Do you ever think about the fact that the US has created and legitimized a system of institutionalized inequality by funding schools through property taxes? That basically a child’s education is only as good as the value of the property in their neighborhood. Funny how education is so often viewed as an equalizing factor when there is nothing equal about it.
A very good definition of privilege.
I want to stress this again: In many, many parts of the country right now, if you want to go to see a movie in the theater and see a current movie about a woman — any story about any woman that isn’t a documentary or a cartoon — you can’t. You cannot. There are not any. You cannot take yourself to one, take your friend to one, take your daughter to one.
There are not any.
By far your best shot, numbers-wise, at finding one that’s at least even-handedly featuring a man and a woman is Before Midnight (on 891 screens) so I hope you like it. Because it’s pretty much that or a solid, impenetrable wall of movies about dudes.
Dudes in capes, dudes in cars, dudes in space, dudes drinking, dudes smoking, dudes doing magic tricks, dudes being funny, dudes being dramatic, dudes flying through the air, dudes blowing up, dudes getting killed, dudes saving and kissing women and children, and dudes glowering at each other.
Somebody asked me this morning what “the women” are going to do about this. I don’t know. I honestly am at the point where I have no idea what to do about it. Stop going to the movies? Boycott everything?
They put up Bridesmaids, we went. They put up Pitch Perfect, we went. They put up The Devil Wears Prada, which was in two-thousand-meryl-streeping-oh-six, and we went (and by “we,” I do not just mean women; I mean we, the humans), and all of it has led right here, right to this place. Right to the land of zippedy-doo-dah. You can apparently make an endless collection of high-priced action flops and everybody says “win some, lose some” and nobody decides that They Are Poison, but it feels like every “surprise success” about women is an anomaly and every failure is an abject lesson about how we really ought to just leave it all to The Rock.” —
The whole article is fantastic, as is pretty much everything Linda Holmes writes.
The scale of the problem is hard to comprehend. A range of measures is needed, including urgent attempts to reduce food wastage. Even if we reduce waste, however, global food production also needs to be increased by about 30%-80% to meet rising demand.
This represents not only a huge humanitarian challenge, but also a security one. When food shortages occur, as in 2007-08, price spikes often result, which can have a devastating effect, especially on those developing countries that rely heavily on food imports, including parts of South America, North Africa and the Middle East. The 2007-08 spike in food prices drove about 100-million people into poverty. This helped encourage civil unrest in about 28 countries. And, going forward, it is estimated that the price of key staples may double in the next 20 years, threatening disastrous consequences for poor people in particular.
So, how can we spur more production of food and reduce malnutrition in an innovative and cost effective way? The two main continents with significant capacity for producing additional food are South America and Africa. The reason they are producing below capacity is because of erratic weather (in Africa’s case) and the challenge posted by rain forests and biodiversity issues in South America, which limit the amount of land to grow on.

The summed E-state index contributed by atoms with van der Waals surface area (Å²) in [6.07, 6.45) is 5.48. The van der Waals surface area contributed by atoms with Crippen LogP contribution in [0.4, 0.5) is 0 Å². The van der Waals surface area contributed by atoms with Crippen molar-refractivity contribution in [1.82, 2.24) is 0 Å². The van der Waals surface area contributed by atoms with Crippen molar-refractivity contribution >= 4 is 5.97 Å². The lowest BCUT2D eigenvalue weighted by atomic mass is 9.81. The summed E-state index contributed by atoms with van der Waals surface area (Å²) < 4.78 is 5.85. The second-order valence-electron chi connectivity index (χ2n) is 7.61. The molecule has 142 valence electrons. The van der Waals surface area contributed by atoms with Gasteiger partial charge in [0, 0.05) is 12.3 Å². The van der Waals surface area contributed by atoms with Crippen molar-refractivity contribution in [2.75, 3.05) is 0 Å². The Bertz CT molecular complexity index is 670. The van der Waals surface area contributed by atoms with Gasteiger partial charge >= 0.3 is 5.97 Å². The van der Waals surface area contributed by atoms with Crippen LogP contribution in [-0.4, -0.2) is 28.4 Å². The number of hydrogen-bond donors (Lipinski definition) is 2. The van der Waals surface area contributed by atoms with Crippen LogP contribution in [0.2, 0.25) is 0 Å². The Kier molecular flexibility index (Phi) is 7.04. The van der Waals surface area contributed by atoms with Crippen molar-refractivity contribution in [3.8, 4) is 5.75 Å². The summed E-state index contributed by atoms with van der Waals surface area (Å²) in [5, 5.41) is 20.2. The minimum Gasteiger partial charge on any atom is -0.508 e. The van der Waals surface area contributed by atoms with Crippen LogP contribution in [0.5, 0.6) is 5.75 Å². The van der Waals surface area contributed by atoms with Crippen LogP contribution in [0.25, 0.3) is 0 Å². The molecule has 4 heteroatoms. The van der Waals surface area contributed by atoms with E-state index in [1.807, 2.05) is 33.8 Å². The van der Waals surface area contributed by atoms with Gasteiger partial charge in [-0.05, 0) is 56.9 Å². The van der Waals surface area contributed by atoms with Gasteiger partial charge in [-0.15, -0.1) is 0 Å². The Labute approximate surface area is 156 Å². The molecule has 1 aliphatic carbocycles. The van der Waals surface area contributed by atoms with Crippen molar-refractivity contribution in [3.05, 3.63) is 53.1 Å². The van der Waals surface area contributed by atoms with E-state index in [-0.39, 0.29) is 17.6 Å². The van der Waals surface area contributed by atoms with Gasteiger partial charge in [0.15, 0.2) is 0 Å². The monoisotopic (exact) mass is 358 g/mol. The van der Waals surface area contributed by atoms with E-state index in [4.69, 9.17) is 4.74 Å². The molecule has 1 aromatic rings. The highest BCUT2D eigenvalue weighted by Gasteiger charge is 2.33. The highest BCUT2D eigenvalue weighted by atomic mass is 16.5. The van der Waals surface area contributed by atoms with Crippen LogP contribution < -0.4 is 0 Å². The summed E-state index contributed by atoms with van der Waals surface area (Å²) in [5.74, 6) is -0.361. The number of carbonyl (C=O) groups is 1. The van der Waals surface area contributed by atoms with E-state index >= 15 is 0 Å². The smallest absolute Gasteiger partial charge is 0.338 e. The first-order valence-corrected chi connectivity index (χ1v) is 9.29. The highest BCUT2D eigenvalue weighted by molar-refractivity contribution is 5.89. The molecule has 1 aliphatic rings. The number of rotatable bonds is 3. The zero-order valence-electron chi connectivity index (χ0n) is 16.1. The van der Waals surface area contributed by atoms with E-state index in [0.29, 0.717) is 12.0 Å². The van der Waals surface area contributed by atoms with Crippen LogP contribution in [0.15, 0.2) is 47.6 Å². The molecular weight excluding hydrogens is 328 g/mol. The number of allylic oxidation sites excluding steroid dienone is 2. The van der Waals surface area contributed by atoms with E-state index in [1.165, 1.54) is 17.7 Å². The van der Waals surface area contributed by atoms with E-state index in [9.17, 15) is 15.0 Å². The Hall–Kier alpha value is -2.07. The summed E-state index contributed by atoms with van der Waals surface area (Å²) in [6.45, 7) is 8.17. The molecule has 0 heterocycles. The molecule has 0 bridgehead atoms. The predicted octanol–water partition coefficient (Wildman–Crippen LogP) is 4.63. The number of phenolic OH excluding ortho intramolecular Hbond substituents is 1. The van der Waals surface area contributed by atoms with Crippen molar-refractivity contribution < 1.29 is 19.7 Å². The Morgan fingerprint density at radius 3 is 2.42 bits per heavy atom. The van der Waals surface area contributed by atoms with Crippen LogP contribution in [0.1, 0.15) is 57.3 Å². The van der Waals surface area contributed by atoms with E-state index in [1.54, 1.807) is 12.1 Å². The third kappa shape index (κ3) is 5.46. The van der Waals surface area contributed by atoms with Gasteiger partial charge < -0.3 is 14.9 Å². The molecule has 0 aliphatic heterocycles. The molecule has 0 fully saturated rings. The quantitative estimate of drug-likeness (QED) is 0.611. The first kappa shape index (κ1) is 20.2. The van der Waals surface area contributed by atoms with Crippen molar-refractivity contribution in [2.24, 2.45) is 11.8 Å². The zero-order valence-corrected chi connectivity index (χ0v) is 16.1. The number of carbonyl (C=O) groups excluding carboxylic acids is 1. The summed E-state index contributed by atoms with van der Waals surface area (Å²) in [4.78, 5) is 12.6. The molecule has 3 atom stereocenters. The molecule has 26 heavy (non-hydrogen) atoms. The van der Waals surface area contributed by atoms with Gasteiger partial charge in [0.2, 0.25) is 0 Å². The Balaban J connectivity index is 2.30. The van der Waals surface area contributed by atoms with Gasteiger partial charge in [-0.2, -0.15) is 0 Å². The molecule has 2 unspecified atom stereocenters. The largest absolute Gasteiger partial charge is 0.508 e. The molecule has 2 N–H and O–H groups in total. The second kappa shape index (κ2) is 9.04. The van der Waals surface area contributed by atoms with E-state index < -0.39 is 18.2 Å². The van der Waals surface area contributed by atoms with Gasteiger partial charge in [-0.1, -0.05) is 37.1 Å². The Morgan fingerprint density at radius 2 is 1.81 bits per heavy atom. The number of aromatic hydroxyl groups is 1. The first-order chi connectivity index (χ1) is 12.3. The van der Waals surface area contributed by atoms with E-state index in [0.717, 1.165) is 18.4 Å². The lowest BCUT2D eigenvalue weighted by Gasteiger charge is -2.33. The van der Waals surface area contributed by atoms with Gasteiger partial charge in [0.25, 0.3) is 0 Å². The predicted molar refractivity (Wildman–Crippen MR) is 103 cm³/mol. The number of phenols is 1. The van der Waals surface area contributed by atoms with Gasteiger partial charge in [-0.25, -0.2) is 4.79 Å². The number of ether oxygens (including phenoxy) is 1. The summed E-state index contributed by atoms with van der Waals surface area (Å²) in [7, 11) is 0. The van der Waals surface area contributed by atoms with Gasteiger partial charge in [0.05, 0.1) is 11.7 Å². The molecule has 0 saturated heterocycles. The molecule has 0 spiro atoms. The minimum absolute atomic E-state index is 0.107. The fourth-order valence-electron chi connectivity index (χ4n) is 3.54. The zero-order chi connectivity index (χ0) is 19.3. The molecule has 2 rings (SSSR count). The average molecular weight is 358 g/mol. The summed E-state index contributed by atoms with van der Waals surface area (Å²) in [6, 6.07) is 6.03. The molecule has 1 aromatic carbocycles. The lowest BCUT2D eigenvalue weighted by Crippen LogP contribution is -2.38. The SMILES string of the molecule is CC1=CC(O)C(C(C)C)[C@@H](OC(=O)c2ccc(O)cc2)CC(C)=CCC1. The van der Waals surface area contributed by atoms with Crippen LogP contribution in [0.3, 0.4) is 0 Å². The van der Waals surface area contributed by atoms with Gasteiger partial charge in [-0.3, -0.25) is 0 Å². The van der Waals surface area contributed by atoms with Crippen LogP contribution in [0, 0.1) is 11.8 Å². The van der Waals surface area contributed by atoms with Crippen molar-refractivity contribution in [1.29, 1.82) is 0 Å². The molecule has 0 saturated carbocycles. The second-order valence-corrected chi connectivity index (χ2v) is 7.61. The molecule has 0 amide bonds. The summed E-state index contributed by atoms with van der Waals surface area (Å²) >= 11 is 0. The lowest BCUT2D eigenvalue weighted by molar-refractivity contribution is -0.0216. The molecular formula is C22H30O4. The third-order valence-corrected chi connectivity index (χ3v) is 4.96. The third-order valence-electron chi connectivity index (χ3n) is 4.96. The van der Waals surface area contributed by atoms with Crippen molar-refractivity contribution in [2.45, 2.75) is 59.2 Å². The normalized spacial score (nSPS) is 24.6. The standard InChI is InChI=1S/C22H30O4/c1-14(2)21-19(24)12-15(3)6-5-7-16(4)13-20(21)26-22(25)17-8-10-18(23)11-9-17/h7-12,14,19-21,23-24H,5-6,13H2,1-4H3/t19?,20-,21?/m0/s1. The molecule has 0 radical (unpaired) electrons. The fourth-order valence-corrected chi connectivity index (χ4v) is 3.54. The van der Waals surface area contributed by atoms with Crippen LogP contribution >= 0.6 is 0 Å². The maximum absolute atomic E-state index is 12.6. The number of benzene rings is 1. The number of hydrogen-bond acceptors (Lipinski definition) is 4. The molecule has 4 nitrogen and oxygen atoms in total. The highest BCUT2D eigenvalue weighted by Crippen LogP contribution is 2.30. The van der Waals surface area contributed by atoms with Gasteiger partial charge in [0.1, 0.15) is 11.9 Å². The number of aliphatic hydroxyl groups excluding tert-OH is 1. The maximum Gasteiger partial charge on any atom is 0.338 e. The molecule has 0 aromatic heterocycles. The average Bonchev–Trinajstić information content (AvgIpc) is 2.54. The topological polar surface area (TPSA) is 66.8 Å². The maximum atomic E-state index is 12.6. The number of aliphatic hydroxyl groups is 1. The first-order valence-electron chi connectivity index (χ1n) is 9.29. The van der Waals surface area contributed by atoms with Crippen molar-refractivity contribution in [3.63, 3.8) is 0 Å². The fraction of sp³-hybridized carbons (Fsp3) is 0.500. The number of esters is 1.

We believe it is best to prioritise Africa, and, recognising the problems of the continent’s erratic weather, are pioneering a technological breakthrough solution — the Trans-African Hydro-Meteorological Observatory. This will develop a network of hydro-meteorological measuring stations to provide better maps of water and weather in Africa.
This scheme is genuinely “game-changing” because the present African meteorological observation network is limited. As a result, national governments and regional planners do not have the data to make proper decisions regarding investments in water-resources infrastructure. Also the success of several adaptation measures, such as micro-insurance for crops, hinges on the availability of local weather data. This is a challenge if Africa’s food-growing potential is to be optimised. Harvest predictions and food production would profit from improved understanding of water availability over space and time and an improved ability to predict shifting weather patterns.” —Africa holds key to tackling global food crisis (via dynamicafrica)
How fucked is it that you can’t even buy the food you need to live without being complicit in violence. What the fuck have we done.
does not need your tears
your hands ever so lovingly placed
on her buttocks.
your mouth at her breasts.
she wants you to stop pissing in her face
calling it water.
she wants you to leave.
she is the cradle of civilization
you hate that.
you will reap
you have sown.” —why i will never acknowledge a white person as african/ missionary trips are evil, nayyirah waheed (via nayyirahwaheed)
because, you know, i’m just making shit up. and allergic to facts… apparently.
u kno a serbian d00d 5000 years ago had a tattoooooo????
Hmm bacteria keeps you healthy, without bacteria u could not digest foooood
i cant believe that bacteria would just intrude into my body without my permission. that makes me sick..
It does make you sick. Literally.
wow ha ha ur right i shouldve made this into a joke!!